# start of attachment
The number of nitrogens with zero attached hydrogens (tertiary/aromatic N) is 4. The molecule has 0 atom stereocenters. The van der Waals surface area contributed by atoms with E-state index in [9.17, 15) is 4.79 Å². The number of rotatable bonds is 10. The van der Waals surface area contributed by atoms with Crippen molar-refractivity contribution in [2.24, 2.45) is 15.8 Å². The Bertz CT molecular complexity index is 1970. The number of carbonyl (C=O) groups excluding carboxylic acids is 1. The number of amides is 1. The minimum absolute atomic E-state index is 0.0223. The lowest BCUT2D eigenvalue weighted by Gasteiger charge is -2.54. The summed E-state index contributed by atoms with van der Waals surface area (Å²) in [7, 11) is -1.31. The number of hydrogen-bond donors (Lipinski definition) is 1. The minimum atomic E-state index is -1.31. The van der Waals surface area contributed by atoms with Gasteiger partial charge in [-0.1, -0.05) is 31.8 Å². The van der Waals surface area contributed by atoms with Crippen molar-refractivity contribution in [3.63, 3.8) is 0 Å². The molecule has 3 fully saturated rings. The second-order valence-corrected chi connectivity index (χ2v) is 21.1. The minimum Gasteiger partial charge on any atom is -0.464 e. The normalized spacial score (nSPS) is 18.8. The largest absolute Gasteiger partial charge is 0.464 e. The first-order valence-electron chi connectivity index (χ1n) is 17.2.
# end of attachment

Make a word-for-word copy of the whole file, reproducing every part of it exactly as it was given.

The number of nitrogens with zero attached hydrogens (tertiary/aromatic N) is 4. The molecule has 0 atom stereocenters. The van der Waals surface area contributed by atoms with E-state index in [9.17, 15) is 4.79 Å². The number of rotatable bonds is 10. The van der Waals surface area contributed by atoms with Crippen molar-refractivity contribution in [2.24, 2.45) is 15.8 Å². The Bertz CT molecular complexity index is 1970. The number of carbonyl (C=O) groups excluding carboxylic acids is 1. The number of amides is 1. The minimum absolute atomic E-state index is 0.0223. The lowest BCUT2D eigenvalue weighted by Gasteiger charge is -2.54. The summed E-state index contributed by atoms with van der Waals surface area (Å²) in [7, 11) is -1.31. The number of hydrogen-bond donors (Lipinski definition) is 1. The minimum atomic E-state index is -1.31. The van der Waals surface area contributed by atoms with Gasteiger partial charge in [-0.1, -0.05) is 31.8 Å². The van der Waals surface area contributed by atoms with Crippen molar-refractivity contribution in [3.63, 3.8) is 0 Å². The molecule has 3 fully saturated rings. The second-order valence-corrected chi connectivity index (χ2v) is 21.1. The minimum Gasteiger partial charge on any atom is -0.464 e. The normalized spacial score (nSPS) is 18.8. The largest absolute Gasteiger partial charge is 0.464 e. The first-order valence-electron chi connectivity index (χ1n) is 17.2.